T. Nousch, D. Seipt, B. Kämpfer, and A. I. Titov
Spectral caustics in laser assisted Breit–Wheeler process
Phys. Lett. B, 755 :162 (February 2016)
Abstract:
Electron–positron pair production by the Breit–Wheeler process embedded in a strong laser pulse is analyzed. The transverse momentum spectrum displays prominent peaks which are interpreted as caustics, the positions of which are accessible by the stationary phases. Examples are given for the superposition of an XFEL beam with an optical high-intensity laser beam. Such a configuration is available, e.g., at LCLS at present and at European XFEL in near future. It requires a counter propagating probe photon beam with high energy which can be generated by synchronized inverse Compton backscattering.
S. Cousens, B. Reville, B. Dromey, and M. Zepf
Temporal Structure of Attosecond Pulses from Laser-Driven Coherent Synchrotron Emission
Phys. Rev. Lett., 116 :083901 (February 2016)
Abstract:
The microscopic dynamics of laser-driven coherent synchrotron emission transmitted through thin foils are investigated using particle-in-cell simulations. For normal incidence interactions, we identify the formation of two distinct electron nanobunches from which emission takes place each half-cycle of the driving laser pulse. These emissions are separated temporally by 130 as and are dominant in different frequency ranges, which is a direct consequence of the distinct characteristics of each electron nanobunch. This may be exploited through spectral filtering to isolate these emissions, generating electromagnetic pulses of duration ~70 as.
M. Schäfer, I. Huet, and H. Gies
Worldline numerics for energy-momentum tensors in Casimir geometries
J. Phys. A, 49 :135402 (February 2016)
Abstract:
We develop the worldline formalism for computations of composite operators such as the fluctuation induced energy-momentum tensor. As an example, we use a fluctuating real scalar field subject to Dirichlet boundary conditions. The resulting worldline representation can be evaluated by worldline Monte-Carlo methods in continuous spacetime. We benchmark this worldline numerical algorithm with the aid of analytically accessible single-plate and parallel-plate Casimir configurations, providing a detailed analysis of statistical and systematic errors. The method generalizes straightforwardly to arbitrary Casimir geometries and general background potentials.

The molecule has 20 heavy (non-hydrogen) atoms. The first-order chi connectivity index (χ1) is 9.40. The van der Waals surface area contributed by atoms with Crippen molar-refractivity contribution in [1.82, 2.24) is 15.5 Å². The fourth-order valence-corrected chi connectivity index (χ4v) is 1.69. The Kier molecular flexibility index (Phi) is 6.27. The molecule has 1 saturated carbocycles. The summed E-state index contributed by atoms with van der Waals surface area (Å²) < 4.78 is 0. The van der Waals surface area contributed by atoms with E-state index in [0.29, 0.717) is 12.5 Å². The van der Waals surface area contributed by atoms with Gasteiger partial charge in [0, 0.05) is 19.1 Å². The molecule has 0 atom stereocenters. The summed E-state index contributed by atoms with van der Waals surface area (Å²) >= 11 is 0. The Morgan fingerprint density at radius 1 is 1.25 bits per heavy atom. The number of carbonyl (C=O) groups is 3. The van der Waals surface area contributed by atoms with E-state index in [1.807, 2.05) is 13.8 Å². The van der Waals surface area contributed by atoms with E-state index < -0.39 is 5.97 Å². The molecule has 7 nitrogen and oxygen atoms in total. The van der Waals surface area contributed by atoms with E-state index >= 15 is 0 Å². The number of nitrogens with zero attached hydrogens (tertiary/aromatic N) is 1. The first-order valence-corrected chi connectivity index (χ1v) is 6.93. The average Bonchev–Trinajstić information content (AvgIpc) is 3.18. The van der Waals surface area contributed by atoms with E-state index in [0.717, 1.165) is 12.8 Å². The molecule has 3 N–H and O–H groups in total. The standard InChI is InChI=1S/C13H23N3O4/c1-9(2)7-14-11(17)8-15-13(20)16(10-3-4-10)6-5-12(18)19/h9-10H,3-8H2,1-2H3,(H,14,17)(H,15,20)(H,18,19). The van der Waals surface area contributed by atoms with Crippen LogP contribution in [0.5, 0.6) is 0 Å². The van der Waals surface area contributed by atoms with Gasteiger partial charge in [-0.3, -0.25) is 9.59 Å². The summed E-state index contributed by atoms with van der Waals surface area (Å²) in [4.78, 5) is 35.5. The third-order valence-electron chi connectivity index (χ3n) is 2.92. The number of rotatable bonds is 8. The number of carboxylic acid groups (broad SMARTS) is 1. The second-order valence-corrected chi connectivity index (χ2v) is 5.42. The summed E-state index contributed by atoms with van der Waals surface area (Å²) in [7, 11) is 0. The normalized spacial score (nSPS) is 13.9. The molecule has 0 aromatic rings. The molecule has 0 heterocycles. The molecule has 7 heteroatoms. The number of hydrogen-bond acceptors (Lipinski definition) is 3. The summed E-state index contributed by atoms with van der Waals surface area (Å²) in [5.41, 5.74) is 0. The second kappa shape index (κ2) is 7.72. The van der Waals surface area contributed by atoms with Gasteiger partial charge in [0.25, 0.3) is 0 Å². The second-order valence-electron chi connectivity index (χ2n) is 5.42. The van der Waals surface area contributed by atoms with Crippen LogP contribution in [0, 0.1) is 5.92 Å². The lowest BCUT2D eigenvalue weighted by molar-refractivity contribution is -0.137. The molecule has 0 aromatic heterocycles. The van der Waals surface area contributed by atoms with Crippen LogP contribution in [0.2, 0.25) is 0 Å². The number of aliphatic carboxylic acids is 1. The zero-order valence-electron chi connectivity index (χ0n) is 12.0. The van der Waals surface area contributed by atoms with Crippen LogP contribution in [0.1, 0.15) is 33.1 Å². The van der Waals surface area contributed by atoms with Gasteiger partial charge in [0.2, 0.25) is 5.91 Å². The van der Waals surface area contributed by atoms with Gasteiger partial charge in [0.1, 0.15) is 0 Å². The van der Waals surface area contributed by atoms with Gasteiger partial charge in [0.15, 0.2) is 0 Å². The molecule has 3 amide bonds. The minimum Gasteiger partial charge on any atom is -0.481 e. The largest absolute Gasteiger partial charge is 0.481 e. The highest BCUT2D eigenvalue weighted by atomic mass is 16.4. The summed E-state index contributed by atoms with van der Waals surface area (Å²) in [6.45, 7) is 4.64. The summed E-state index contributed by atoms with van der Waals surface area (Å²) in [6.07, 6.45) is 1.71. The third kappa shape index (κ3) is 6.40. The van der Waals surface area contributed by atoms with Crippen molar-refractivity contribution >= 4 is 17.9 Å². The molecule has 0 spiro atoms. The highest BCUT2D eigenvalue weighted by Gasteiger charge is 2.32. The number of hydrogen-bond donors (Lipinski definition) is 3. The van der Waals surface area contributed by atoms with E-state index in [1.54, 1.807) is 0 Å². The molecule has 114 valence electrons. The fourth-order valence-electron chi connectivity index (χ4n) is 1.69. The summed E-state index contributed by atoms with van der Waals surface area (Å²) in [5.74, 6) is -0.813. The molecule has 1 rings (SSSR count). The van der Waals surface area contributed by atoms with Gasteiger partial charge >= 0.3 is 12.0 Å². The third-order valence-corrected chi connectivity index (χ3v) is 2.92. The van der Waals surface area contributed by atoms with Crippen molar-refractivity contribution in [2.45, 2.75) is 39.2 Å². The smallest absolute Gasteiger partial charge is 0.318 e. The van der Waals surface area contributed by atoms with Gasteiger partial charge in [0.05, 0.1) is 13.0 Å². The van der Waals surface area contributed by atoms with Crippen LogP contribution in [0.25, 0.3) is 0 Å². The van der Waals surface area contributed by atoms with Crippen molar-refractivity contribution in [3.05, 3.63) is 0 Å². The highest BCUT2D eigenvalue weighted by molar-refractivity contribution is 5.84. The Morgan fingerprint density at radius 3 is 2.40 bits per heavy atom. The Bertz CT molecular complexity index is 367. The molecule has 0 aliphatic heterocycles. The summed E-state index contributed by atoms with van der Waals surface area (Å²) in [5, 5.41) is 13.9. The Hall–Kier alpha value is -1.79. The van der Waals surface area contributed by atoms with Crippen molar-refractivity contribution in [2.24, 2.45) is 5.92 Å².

A. Blinne, and E. Strobel
Comparison of semiclassical and Wigner function methods in pair production in rotating fields
Phys. Rev. D, 93 :025014 (January 2016)
Abstract:
We present a comparison of two methods to compute the momentum spectrum and the Schwinger pair creation rate for pulsed rotating electric fields: a numerical method based upon the real-time Dirac-Heisenberg-Wigner formalism and a semiclassical approximation based on a scattering ansatz. For the semiclassical method we propose to either perform numerical calculations or an additional approximation based on an analytical solution for the constant rotating field. We find that the two numerical methods are complementary with respect to computation time as well as accuracy. The approximate method shows the same qualitative features while being computationally much faster. We additionally find that the unequal production of pairs in different spin states reported for constant rotating fields with the scattering method is in agreement with the Wigner function method.
J. Braun, F. Karbstein, S. Rechenberger, and D. Roscher
Crystalline ground states in Polyakov-loop extended Nambu-Jona-Lasinio models
Phys. Rev. D, 93 :014032 (January 2016)
Abstract:
Nambu–Jona-Lasinio-type models have been used extensively to study the dynamics of the theory of the strong interaction at finite temperature and quark chemical potential on a phenomenological level. In addition to these studies, which are often performed under the assumption that the ground state of the theory is homogeneous, searches for the existence of crystalline phases associated with inhomogeneous ground states have attracted a lot of interest in recent years. In this work, we study the Polyakov-loop extended Nambu–Jona-Lasinio model using two prominent parametrizations and find that the existence of a crystalline phase is stable against a variation of the parametrization of the underlying Polyakov loop potential.
S. G. Podorov, and E. Förster
Direct inversion of digital 3D Fraunhofer holography maps
Appl. Opt., 55 :A150 (January 2016)
Abstract:
Differential Fourier holography (DFH) gives an exact mathematical solution of the inverse problem of diffraction in the Fraunhofer regime. After the first publication \[Opt. Express15, 9954 (2007)OPEXFF1094-408710.1364/OE.15.009954\], DFH was successfully applied in many experiments to obtain amplitude and phase information about two-dimensional images. In this paper, we demonstrate numerically the possibility to apply DFH also for investigation of unknown three-dimensional objects. The first simulation is made for a double-spiral structure plus a line as a reference object.